"миска чая"

Translation:a bowl of tea

November 4, 2015

21 Comments


https://www.duolingo.com/jddwyer

We drink tea out of bowls in Kyrgyzstan.....

November 13, 2015

https://www.duolingo.com/JewishPolyglot

Nice! And if my sources are correct, Russian was once taught there as second language. Is it still taught there?

December 7, 2015

https://www.duolingo.com/taffarelbergamin

Thanks. Saved one more person wondering hehehe

January 18, 2016

https://www.duolingo.com/M132T003C

As far as I’m aware, tea is not usually put in a bowl. This makes me wonder if there’s a better translation of “миска”, if this is a nonsense sentence, or if I’m mistaken about whether tea is commonly put in a bowl.

Edit: I stand corrected. Спасибо, HartzHandia and matscientist.

November 4, 2015

https://www.duolingo.com/Rekty

I know the sentence is weird, but maybe you can suppose someone put a lot of tea in a bowl.

So you understand why they made this sentence, the use of the word миска forced you to stop one second and not just write a cup of tea when the word used is a bowl. That way, you remember bowl and you know if there is the word tea, it is not always followed by the word cup.

November 5, 2015

https://www.duolingo.com/HartzHandia

The closest thing I can think of to "bowl of tea" in Russian is "пиала чая". Пиала is not a Russian word but many Russians understand it.

https://ru.wikipedia.org/wiki/%D0%9F%D0%B8%D0%B0%D0%BB%D0%B0

November 6, 2015

https://www.duolingo.com/Subalito

Maybe the tea wasn't prepared yet! Maybe it's still just a bunch of weed inside a bowl!

November 5, 2015

https://www.duolingo.com/Andyemanu

I wondered if that would be possible too! And I also wonder if there might be two words for tea, like tea leaves and prepared tea (as in some languages, there is a word for rice (unprepared) and cooked rice).

November 10, 2015

https://www.duolingo.com/matscientist

Maybe not common, but not implausible... https://en.wikipedia.org/wiki/Chawan

November 7, 2015

https://www.duolingo.com/Olga451165

it's not you, it's the sentence.. I never heard anyone drink tea from a bowl either".. i even google imaged it lol

it should be "chashka chaya" = cup of tea

November 4, 2015

https://www.duolingo.com/Tina_in_Bristol

Not as bizarre as the Dutch course yet, though, Olga? Nobody's grandfather is a sheep yet. ;) I really thought I was constantly making mistakes, until I realised my only problem was assuming it should always make sense.

November 7, 2015

https://www.duolingo.com/an_alias

Great, now I want to learn Dutch.

November 28, 2015

https://www.duolingo.com/Tina_in_Bristol

Go for it! It's easier than Russian, especially if you're an English speaker (pretty closely related), and the course has some really surreal humour. The phrase: "In reality, I am a turtle" springs to mind - although that is probably one of the more straightforward translations. Rhinoceroses crop up a lot, and strange things they're eating. I also had to learn to ask whether something is bear-proof; that'll be useful in The Netherlands!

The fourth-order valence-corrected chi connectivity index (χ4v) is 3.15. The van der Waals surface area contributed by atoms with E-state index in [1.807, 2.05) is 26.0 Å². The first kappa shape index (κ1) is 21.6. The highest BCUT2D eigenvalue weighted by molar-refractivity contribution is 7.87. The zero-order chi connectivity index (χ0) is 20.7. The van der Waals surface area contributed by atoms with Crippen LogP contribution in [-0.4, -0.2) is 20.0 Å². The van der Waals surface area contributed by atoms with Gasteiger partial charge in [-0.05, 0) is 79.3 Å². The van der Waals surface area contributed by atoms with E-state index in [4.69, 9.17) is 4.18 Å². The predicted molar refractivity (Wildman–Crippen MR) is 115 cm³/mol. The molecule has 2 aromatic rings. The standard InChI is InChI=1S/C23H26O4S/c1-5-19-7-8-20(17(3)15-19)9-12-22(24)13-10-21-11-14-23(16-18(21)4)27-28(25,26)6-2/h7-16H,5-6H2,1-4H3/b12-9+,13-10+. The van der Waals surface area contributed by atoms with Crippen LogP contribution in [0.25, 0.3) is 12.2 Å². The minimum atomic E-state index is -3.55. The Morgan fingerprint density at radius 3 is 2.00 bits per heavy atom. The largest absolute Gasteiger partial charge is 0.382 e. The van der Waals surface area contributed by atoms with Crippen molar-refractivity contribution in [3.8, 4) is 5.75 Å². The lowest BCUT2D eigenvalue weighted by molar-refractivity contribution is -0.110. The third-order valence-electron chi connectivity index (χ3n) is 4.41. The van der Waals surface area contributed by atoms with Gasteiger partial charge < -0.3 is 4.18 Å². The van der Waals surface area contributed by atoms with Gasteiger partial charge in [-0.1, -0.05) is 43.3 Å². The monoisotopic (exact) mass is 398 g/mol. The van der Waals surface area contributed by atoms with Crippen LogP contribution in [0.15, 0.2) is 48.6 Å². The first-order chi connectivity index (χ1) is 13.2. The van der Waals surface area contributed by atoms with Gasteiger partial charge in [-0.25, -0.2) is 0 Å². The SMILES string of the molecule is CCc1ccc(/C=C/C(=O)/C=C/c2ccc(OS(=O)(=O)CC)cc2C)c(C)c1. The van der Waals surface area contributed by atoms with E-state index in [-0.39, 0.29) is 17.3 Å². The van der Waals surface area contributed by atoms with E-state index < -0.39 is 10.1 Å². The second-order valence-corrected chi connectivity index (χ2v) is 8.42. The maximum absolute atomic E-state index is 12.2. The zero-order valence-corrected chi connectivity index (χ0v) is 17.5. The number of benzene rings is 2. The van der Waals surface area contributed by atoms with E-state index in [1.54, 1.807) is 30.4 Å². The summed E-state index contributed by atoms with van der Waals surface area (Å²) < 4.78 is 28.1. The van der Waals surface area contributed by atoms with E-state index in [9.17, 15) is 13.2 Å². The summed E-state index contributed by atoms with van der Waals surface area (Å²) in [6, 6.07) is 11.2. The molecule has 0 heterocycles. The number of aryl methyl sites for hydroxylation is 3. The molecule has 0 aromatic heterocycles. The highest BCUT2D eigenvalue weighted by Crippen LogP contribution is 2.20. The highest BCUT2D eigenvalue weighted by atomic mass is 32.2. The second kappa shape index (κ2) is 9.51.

November 28, 2015

https://www.duolingo.com/an_alias

I can see it now: "Wow you know Dutch? Why Dutch?"

"Because the Duolingo course seemed like it would be utterly insane and hilarious"

"..."

November 28, 2015

https://www.duolingo.com/Sesquinoctua

Now I want to learn Dutch too! :D

December 5, 2015

https://www.duolingo.com/an_alias

As a follow-up... I ran through a couple of Dutch lessons. (And I mean no offense to any Dutch folks or Dutch speakers)

I haven't even gotten to the surreal humor yet, but the course itself is surreal to a native English speaker. It is SO closely related it's like it's Simlish or pig latin or something. I had no idea it was that similar. So much so that some of the lessons sound like they're either making fun of English speakers or Dutch speakers. It was really interesting and weird and fun.

However, I'm fairly certain that while I could probably fairly easily get to the point where I could read Dutch, and possibly even understand it spoken - I will never, ever be able to speak it.

Ever.

December 19, 2015

https://www.duolingo.com/flint72

This only depends on where you are from.

In France coffee is drank out of a bowl.

November 12, 2015

https://www.duolingo.com/jozhin

I thought that too... But I guess it's still a valid sentence

November 5, 2015

https://www.duolingo.com/JoeFolsom

I have a suggestion for the moderators/creators of the course: For each noun in Russian, when you hover over it, you get a translation, just like in any other Duolingo course. However, as we all know, Russian nouns are reflected. So I think nouns should also have their case shown in parenthesis. Ex: "чая" should say "Tea (Nom/Gen/Acc/Dat/Prep/Insr)" because it helps to know the case of the noun. Thanks

December 3, 2015

https://www.duolingo.com/BaconChomper

I fully agree. Nouns should also denote gender in the hover notes. It would make the learning process more efficient.

December 18, 2015

https://www.duolingo.com/janezg

As a native speaker I can say "миска" is not a really common word to use , while "тарелка" is much more common. I don't really know why duolingo teaches that so early.

January 15, 2016
Learn Russian in just 5 minutes a day. For free.